Time to Reimagine Security Response

Data breaches are inevitable, and yet the fallout from an event can undermine a brand’s reputation and financial standing.

The average cost for a serious breach has climbed to $4 million, and the risks are only growing.[1] Ransomware attacks on companies increased by 35% last year and spear phishing increased by 55%.[2]

In this environment, the work of Chief Information Security Officers (CISOs) is ever more important and complicated. They must protect their organizations from an evolving variety of threats, while under scrutiny from across the C-suite and their boards to better mitigate risk.

Under pressure, it’s time to rethink strategy.

Since CISOs can’t completely prevent the threats, they need to refocus their teams and peers on strengthening their response to security risks.

This strategy requires a three-pronged approach: increase investment in automation; focus on prioritizing threats based on business criticality; and make better use of talent.

Nearly 300 CISOs agree, according to a study recently published by ServiceNow.

Step 1: Automate More

Many organizations rely on manual, decentralized systems for tracking security incidents. In fact, 28% of CISOs in our survey say manual processes are a barrier to effective security. But processes could look different in the near future: While just one-third of our respondents automate more than 40% of their security processes today, two-thirds plan to automate that amount in three years. And the tasks being automated are increasingly sophisticated as well. To improve their ability to respond to threats in a timely manner, CISOs should work to orchestrate processes and automate response and remediation tasks. And by working off a common platform with IT and other functions, security operations could automate faster and smarter, enabling for a smooth prioritization process.

Step 2: Leverage Automation to Prioritize

Automation helps organizations prioritize and respond to threats in real time, yet 70% of organizations surveyed say it is difficult to prioritize security alerts based on the importance of the data under attack. This failure to prioritize can paralyze organizations that try to address all threats equally, given that they can be hit by thousands of cyberattacks daily. CISOs recognize the problem: a large majority of CISOs (84%) say that prioritizing security alerts in the context of the larger business is critical to the success of their security function. These results echo Enterprise Strategy Group (ESG), which reported that nearly 75% of executives surveyed said that incident response tends to be based upon informal processes.

Step 3: Allow Humans to Focus on Complex Tasks

By prioritizing threats through automation, CISOs can deploy their limited human resources to make better decisions, respond more quickly to threats and breaches, and anticipate future dangers. This is the job these professionals were hired to do rather than cataloging hundreds of suspicious emails. Optimizing the talent at hand critical since there is a shortage of skilled security workers. Currently, though, few companies have enough skilled security professionals who understand their company’s strategic operations and the broader threat environment in a way that allows them to prioritize security threats—just 7% of CISOs say this skill is highly developed.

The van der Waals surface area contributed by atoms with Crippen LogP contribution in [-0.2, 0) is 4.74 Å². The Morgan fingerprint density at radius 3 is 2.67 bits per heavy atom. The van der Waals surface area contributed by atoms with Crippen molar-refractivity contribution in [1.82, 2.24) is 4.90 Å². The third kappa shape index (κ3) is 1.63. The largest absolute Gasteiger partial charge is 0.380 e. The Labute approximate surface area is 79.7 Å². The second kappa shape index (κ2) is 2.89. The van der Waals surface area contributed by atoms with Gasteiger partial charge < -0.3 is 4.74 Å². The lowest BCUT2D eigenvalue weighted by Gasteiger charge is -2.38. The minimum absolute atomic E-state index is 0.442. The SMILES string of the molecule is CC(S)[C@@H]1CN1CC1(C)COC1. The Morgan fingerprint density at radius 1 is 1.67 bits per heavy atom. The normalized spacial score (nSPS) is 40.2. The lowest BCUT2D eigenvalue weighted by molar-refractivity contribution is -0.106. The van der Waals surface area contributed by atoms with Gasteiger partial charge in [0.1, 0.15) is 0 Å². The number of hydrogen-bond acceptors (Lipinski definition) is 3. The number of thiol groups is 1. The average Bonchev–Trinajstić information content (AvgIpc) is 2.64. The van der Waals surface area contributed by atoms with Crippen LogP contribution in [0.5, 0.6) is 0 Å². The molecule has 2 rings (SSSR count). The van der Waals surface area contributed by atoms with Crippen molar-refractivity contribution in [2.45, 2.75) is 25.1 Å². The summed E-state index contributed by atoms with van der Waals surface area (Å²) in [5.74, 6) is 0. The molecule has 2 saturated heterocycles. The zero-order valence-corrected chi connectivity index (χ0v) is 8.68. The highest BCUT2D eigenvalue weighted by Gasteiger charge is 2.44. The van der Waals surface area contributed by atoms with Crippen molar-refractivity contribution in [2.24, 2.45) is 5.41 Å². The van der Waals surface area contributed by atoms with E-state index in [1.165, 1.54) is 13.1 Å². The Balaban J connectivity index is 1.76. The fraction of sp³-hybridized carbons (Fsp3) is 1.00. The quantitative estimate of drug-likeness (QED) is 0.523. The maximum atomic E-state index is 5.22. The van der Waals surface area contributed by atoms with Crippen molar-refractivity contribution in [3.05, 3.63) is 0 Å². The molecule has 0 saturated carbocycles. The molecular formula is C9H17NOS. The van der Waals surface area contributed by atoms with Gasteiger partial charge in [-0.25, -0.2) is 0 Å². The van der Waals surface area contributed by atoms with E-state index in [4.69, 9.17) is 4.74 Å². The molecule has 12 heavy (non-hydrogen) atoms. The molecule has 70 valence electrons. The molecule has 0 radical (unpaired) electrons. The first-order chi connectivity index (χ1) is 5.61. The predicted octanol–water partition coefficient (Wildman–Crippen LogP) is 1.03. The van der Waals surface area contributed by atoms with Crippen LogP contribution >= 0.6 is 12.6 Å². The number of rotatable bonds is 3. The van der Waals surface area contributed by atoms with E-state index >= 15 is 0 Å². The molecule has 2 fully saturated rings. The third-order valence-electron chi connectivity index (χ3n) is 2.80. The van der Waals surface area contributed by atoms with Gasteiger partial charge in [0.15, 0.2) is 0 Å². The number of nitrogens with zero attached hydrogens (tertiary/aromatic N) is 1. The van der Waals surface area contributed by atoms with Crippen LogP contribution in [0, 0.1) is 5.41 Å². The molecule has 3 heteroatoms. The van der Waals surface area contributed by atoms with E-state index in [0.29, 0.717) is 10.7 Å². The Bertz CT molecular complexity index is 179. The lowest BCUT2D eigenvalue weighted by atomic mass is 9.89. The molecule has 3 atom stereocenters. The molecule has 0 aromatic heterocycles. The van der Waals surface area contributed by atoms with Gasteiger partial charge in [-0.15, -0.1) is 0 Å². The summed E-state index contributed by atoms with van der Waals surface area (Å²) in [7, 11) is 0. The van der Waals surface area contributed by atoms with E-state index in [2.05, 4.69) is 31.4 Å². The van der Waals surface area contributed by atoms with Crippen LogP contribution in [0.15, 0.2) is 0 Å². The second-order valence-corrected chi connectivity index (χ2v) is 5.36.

By refocusing on how to best respond to security threats, CISOs can bolster the success of their companies, increase employee satisfaction by automating menial tasks, and help protect business-critical functions first.  Designed with these outcomes in mind, ServiceNow’s security offering helps CISOs and their teams streamline their security response and act on threats faster and more effectively than ever before.

 

[1] Ponemon Cost of Data Breach Study, Ponemon Institute, June 2016.

[2] Internet Security Threat Report, Symantec, 2016.

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Michael Jones
Michael Jones is a Principal Executive Architect with ServiceNow’s Inspire Program. In this role, Michael provides executive level consulting to extend the value of service management across the corporate enterprise and support organizations in their efforts to transform and modernize. This includes all aspects of Service Management, from Business Management to IT Operational Management domains. Michael is a contributing member to a number of open source and standards bodies. Michael contributed and helped drive the Cloud Computing Reference Architecture currently in use at IBM. He is ITIL v3 certified, and has been a member of ITSMf and DMTF for the past 15 years. Before joining ServiceNow in 2015, Michael worked for IBM for 15 years. He led the World Wide Technical organization as an Executive Architect. This role allowed him to work with 100’s of clients world wide, and to provide direct feedback to development executives on the path technology should take in improving organizational effectiveness. His customer interaction spanned across strategy alignment, architectural decision-making, and technical implementations. Michael was a contributing member to a large Telecommunications company’s Cloud Architecture Committee where he provided input on strategy and technical decisions to drive actualization of cloud related capabilities. Michael’s passion is to help organizations optimize performance, incorporate best practices and execute successfully on their strategic roadmaps. He is excited to bring his varied background in IT, Service Management, Cloud, and Architecture design to help organizations of all sizes and industries find success in extending ServiceNow across the enterprise.

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